A Comparison of the Hierarchical, Network, and Relational, Database Models
to maintain several “Customers” tables. Data in the network model can be accessed from an entity as opposed to the hierarchical model that requires access from the root entity. The relationships between entities occur through unique set structures. Therefore, although the entities are not duplicated, a unique set structure is required to facilitate each of the one-to-many relationships.
Like the hierarchical model, the network model is also navigational. This poses a big problem in complex designs since the user has to understand the database structure in order to us the database. Furthermore, with a predefined structure like in the hierarchical model, modifying the structure of the database becomes a difficult task. The relational model eliminates many of the problems presented in the network and hierarchical models.
Relational Database Model
The relational model is based on the mathematical set theory. In this model, “data is stored in relations which are perceived by the user as relations” (Hernandez, 1997). Relations are made up of tuples (also referred to as records or rows) and attributes (also known as fields or columns). Each record is identified by a column with a unique value. The order of the rows and columns is of importance. Therefore, the relational model is independent of physical implementation, a quality that makes this model more preferable to the hierarchical and database models. Relationships in this model can be one-to-one, one-to-many, or many-to-many. Regardless of the type of relationship, the model is transparent to the user, that is, the user does not need to understand the physical structure of the database in order to use it.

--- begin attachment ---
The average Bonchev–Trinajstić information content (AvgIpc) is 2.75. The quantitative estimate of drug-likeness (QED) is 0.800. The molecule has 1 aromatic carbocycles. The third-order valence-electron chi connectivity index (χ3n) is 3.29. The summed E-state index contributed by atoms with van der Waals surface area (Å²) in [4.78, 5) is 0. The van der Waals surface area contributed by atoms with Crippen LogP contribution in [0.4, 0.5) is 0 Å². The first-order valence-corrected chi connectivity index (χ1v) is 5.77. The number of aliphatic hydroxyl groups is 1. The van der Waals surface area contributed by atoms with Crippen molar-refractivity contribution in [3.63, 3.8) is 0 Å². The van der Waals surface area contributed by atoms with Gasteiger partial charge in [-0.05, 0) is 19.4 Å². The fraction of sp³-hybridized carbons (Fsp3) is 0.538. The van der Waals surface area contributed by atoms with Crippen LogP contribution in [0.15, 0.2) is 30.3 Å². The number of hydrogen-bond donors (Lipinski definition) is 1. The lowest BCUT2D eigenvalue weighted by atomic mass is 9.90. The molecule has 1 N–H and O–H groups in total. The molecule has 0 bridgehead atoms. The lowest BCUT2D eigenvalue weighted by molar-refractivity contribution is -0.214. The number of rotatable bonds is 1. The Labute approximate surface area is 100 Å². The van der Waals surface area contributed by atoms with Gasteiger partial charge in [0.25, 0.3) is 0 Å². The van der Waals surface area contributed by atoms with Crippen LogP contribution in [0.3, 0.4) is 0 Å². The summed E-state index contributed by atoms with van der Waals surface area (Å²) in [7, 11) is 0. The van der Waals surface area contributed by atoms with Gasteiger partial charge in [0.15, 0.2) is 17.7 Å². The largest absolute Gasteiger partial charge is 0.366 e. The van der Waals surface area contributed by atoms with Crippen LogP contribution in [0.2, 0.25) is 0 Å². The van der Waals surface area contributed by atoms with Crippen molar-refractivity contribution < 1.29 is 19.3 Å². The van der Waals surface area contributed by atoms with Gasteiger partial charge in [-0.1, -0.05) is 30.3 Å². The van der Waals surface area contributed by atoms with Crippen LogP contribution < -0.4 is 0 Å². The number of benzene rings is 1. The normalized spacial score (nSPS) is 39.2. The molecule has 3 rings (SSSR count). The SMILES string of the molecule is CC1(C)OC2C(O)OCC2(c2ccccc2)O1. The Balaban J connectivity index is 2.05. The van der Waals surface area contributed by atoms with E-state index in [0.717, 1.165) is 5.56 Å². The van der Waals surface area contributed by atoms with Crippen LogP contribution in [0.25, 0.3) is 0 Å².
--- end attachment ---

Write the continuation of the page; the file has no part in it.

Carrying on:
Relational databases also have their share of problems. The flexibility of the relational model comes with the price of performance speed since the relationships are not predefined like in the case of hierarchical and network databases. Flexibility, also introduces the complexity of enforcing integrity constraints. However, the existence of scientific rules for imposing integrity guarantees that database integrity can be ensured.
To sum it up, Table 1 below provides a concise analysis of the major differences between the hierarchical, network and relational database models. It is important to note that although the relational model is superior to its predecessors, there are situations that would warrant the use of the older models, especially where the application is simple and not likely to change.
Table 1: Major differences of the hierarchical, network and relational database models
Hierarchical Model Network Model Relational Model
Data access Navigational. Usually accessed from the root. User is required to understand database structure. Navigational. However, data access can start from an entity. User is required to understand database structure. Non-navigational. Database structure is completely transparent to the user.
Performance Faster because structure is predefined. Faster because structure is predefined. Slower because of the flexible arbitrary structure.
DBMS Not compatible with [next page]